Either I'm dumb or the world has lost its mind

Putting the MAG7 stock craze in context, examining how much they can actually grow

META is up more than 20% on the announcement that they will pay what amounts to a 0.4% dividend and buy back ~5% of shares outstanding (now 4% after the move of every fund manager on earth front running).

I’m sitting at my desk in Argentina, where I’ll be for the next 5 weeks, trying to make sense of how I’m down more than 3% on the day (and 6% on the year) while 7 stocks seem to do nothing but go up no matter what happens. Higher yields? Mag7 up. Powell says no rate cuts? Mag7 up.

Maybe I’m just an idiot, but I still just can’t figure out how everyone else seems to come to the conclusion that these 7 stocks should be worth 1/6th the value of every other stock in the world combined. Yes, you read that correctly. The total stock capitalization for every stock on earth is only about $100T. Mag7 is 13% of that total. Interestingly, world GDP is about the same at $105T. In other words, we can use world GDP and work stock capitalization interchangeably.

MAG7, while grossing an estimated 3% of global private sector revenue and 1.7% of global GDP (includes government spending), makes up 1/6th of the total world stock capitalization. The implication here is that either the world economy will grow enough to justify the valuations of these companies (as growth will continue), or that these companies will continue to get a larger share of the global pie.

MAG7 vs Work stock capitalizations
MAG7 vs World GDP

But how much of the pie can these companies get? Let’s step back and think about what these companies do again:

AAPL - Consumer electronics and computing

MSFT - Cloud and software/computing (about half business, half consumer)


META - Advertising / entertainment

GOOGL - Advertising/Cloud

TSLA - Cars

AMZN - Cloud/data centers / consumer shopping

Now I know there is some nuance there (Amazon bought whole foods, META and AAPL are doing virtual reality), but those are the broad strokes of revenue concentration. If we look at each revenue center, we can think about what can really grow.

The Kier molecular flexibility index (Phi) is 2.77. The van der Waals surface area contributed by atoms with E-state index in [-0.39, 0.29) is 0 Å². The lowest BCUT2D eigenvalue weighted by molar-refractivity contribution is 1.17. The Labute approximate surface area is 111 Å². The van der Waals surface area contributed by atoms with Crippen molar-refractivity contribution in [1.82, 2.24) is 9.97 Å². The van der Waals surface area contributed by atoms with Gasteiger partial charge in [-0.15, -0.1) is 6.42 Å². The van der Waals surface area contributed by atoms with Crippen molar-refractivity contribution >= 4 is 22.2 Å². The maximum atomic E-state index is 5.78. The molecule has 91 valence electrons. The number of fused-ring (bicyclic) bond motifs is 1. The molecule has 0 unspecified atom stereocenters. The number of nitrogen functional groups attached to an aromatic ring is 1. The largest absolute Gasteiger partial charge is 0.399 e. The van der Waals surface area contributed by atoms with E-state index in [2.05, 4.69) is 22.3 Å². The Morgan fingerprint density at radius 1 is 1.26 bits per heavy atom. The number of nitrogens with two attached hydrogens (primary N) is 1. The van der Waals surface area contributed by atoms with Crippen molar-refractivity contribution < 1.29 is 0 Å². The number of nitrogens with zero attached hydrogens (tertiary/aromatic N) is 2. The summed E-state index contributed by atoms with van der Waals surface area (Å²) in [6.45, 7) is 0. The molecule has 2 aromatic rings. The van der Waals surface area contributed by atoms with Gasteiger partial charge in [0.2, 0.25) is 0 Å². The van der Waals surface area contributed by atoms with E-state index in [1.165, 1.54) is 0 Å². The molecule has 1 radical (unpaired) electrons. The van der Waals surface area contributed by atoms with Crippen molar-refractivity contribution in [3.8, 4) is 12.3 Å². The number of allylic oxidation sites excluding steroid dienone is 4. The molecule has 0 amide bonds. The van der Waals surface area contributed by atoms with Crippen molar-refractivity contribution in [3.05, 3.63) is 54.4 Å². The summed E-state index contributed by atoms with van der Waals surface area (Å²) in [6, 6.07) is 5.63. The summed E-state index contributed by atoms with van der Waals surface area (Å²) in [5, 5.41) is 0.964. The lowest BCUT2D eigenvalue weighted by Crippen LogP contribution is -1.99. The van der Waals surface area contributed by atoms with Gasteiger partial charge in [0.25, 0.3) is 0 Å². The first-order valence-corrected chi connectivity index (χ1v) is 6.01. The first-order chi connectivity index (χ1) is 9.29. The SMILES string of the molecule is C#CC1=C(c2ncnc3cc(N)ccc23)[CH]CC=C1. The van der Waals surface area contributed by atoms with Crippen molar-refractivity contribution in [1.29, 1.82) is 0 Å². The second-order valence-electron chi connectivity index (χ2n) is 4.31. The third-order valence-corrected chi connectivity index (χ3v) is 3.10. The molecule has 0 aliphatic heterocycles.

What all of these companies have in common is that they all sell discretionary products. While a tiny percentage of the revenue for each of these companies is supporting the non discretionary economy (actual critical infrastructure), nobody needs these companies to live. Let’s compare the size of the global economy that people need to live, call it food, energy, and housing, with everything discretionary.

Essentially a third of annual global spending goes into energy, food, and shelter. The last time I checked, none of the above companies own any mines or oil fields. In my estimates, I’m not even including infrastructure spending, social services, healthcare, or anything else. The only things I’m including as “non discretionary” are energy, food, and shelter.

Most governments are spending most of their portion of GDP on social services. They are doing it at a loss. Most governments around the world, including the United States, are running deficits. Only a few governments do not allow deficit spending. Which of the MAG7 companies is going to provide for all the future retirement obligations of billions of people? Which will feed the hungry? Which will build roads?